GW&K Investment Review 3Q 2023
In many ways, the world is still trying to find its footing amid the aftershocks of Covid. With the crisis ushering in everything from economic shutdowns to consumption explosions, from fiscal profligacy to monetary restraint, is it any wonder our social norms have struggled to keep up with all the change?
The good news is that we’ve gone through this process numerous times over the years, recalibrating the world’s economic systems in the face of geopolitical upheaval. The most glaring example, of course, was the sequence introduced by World War II, when we had an explosion of production and economic activity to meet the war effort, followed by a post-war recession, followed in turn by the lackluster years of the 1950s. President Eisenhower governed through those final eight years of healing, warning us to be careful of interventionism and the subtle pressures of the military establishment. This policy changed dramatically when a youthful, energetic, articulate new president followed Eisenhower into office.
In the decades that followed, we navigated the events of Vietnam and 9/11, which also challenged our nation’s confidence and policies. Political choices and economic realities evolved side by side as we entered wars on foreign soil, expending national treasure and human life. Whether these military engagements had any long-term success is for historians to debate, but the domestic resources necessary to engage in these wars had a profound effect on our economy.
The common thread through all these adversities was the need for business to adapt to the new world order. The beauty of capitalism is that it cannot look in the rearview mirror and bemoan what happened. It must look forward and take advantage of the new environment. This is where we’re at in today’s cycle, bringing us to the forefront of renewal, creativity, and implementation. Whether it be artificial intelligence, bio-medical technology, or the fast-moving shift in energy sources, companies must adapt to the new norm. It will be a slow process. The drive to be less dependent on Chinese factories, to develop competing facilities in Mexico, India, and Vietnam, or to bring production back to the US is very complicated. The old “just-in-time delivery” reduction of inventory has become a victim of the new world economic model.
The geopolitical backdrop, particularly the war in Ukraine and the tensions between China and the US, promises to muddy the water for businesses, making opportunities more difficult to identify and decisions harder to implement. Given this new reality, it is rational to sit on the sidelines, collect 5% interest on money market funds and wait for these issues to be resolved. Nevertheless, as we reflect on the ground-shaking events alluded to above, knowing that society always finds its way back should provide us hope. Behavioral changes move slowly, with many fits and starts. Economies are not so different from people, able to move on only after a period of mourning, anger, and frustration.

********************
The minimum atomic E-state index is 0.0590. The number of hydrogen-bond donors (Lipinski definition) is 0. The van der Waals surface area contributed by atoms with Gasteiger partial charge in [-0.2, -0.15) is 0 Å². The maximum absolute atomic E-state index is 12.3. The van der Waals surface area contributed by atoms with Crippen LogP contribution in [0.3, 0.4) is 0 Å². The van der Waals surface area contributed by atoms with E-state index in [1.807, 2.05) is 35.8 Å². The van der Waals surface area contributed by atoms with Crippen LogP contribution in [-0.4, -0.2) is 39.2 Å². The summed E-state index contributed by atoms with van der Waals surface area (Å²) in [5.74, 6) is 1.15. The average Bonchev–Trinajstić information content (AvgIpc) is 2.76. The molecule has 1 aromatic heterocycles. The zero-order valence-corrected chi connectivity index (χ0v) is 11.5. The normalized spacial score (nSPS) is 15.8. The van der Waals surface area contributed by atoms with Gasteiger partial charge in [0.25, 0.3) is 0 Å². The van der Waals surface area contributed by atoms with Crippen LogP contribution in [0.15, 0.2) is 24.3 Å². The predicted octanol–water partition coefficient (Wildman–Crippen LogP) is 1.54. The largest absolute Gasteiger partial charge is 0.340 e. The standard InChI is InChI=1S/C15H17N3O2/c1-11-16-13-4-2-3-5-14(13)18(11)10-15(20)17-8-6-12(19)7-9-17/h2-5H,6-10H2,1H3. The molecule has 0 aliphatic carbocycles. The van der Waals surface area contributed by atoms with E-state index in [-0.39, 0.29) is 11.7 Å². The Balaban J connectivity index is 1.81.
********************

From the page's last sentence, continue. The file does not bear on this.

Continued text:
This time will be no different. The extremes of the pandemic have passed. The medical industry has come to our rescue. Once again, we face the world expecting setbacks, a natural part of the healing process. I believe we will muddle through the next few years, and I see the 2028 election cycle as a new beginning, like Kennedy succeeding Eisenhower. It will take youth, faith, and the ability to articulate the future to move forward as a country in a united way. Until then, the fracturing that now exists will continue to be an anchor on realizing the full power of the US system.
So, as we live through the next few years and wait for calmer waters, we still need to invest in the future. Short-term interest rates will be peaking in the next few quarters as inflation continues to slow. Following first a stabilization and then a reduction of those short rates, a decline of long-term rates will soon follow. We can quibble about the exact timing, but for the economy to have any semblance of health, long-term rates must decline, and they will.
Those who find comfort in money market funds will miss either the next bull market in stocks or the opportunity to lock in the attractive rates of longer-term bonds. A bell doesn’t ring to signal when you should commit to long-term assets. Remember that short-term interest rates are short term and only short term. That is not investing, it is sitting around waiting to invest, better known as market timing. While I always encourage portfolio diversification as a key to success, I want to add a new discipline —patience —which will also be a critical component of this next investment period.
As we wind through this current period of enormous change, rise above the problems-of-the-day and believe that our country will find new ways to grow and flourish. It’s not obvious how it will happen this time around, but a patient approach, a healthy perspective, and a diversified portfolio will harness the positive energy of this ever evolving and growing world economy. Stay well.
Harold G. Kotler, CFA
Founder-Chairman, Chief Investment Officer